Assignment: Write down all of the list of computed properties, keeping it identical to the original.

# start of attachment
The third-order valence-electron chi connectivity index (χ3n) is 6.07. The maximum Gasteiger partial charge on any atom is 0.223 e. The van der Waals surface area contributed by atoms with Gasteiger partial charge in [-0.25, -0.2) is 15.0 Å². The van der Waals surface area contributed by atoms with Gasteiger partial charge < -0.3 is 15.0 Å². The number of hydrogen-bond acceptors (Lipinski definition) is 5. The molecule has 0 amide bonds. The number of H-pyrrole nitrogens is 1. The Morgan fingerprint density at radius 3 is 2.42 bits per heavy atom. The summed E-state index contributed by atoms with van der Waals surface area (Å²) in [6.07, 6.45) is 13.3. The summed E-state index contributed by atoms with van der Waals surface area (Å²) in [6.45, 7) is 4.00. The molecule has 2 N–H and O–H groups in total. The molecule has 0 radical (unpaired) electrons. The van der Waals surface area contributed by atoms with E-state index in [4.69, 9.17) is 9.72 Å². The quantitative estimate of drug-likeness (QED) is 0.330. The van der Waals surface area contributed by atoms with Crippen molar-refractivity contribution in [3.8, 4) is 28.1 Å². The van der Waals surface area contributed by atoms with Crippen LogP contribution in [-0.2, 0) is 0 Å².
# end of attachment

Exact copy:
The third-order valence-electron chi connectivity index (χ3n) is 6.07. The maximum Gasteiger partial charge on any atom is 0.223 e. The van der Waals surface area contributed by atoms with Gasteiger partial charge in [-0.25, -0.2) is 15.0 Å². The van der Waals surface area contributed by atoms with Gasteiger partial charge < -0.3 is 15.0 Å². The number of hydrogen-bond acceptors (Lipinski definition) is 5. The molecule has 0 amide bonds. The number of H-pyrrole nitrogens is 1. The Morgan fingerprint density at radius 3 is 2.42 bits per heavy atom. The summed E-state index contributed by atoms with van der Waals surface area (Å²) in [6.07, 6.45) is 13.3. The summed E-state index contributed by atoms with van der Waals surface area (Å²) in [6.45, 7) is 4.00. The molecule has 2 N–H and O–H groups in total. The molecule has 0 radical (unpaired) electrons. The van der Waals surface area contributed by atoms with E-state index in [4.69, 9.17) is 9.72 Å². The quantitative estimate of drug-likeness (QED) is 0.330. The van der Waals surface area contributed by atoms with Crippen molar-refractivity contribution in [3.8, 4) is 28.1 Å². The van der Waals surface area contributed by atoms with Crippen LogP contribution in [-0.2, 0) is 0 Å².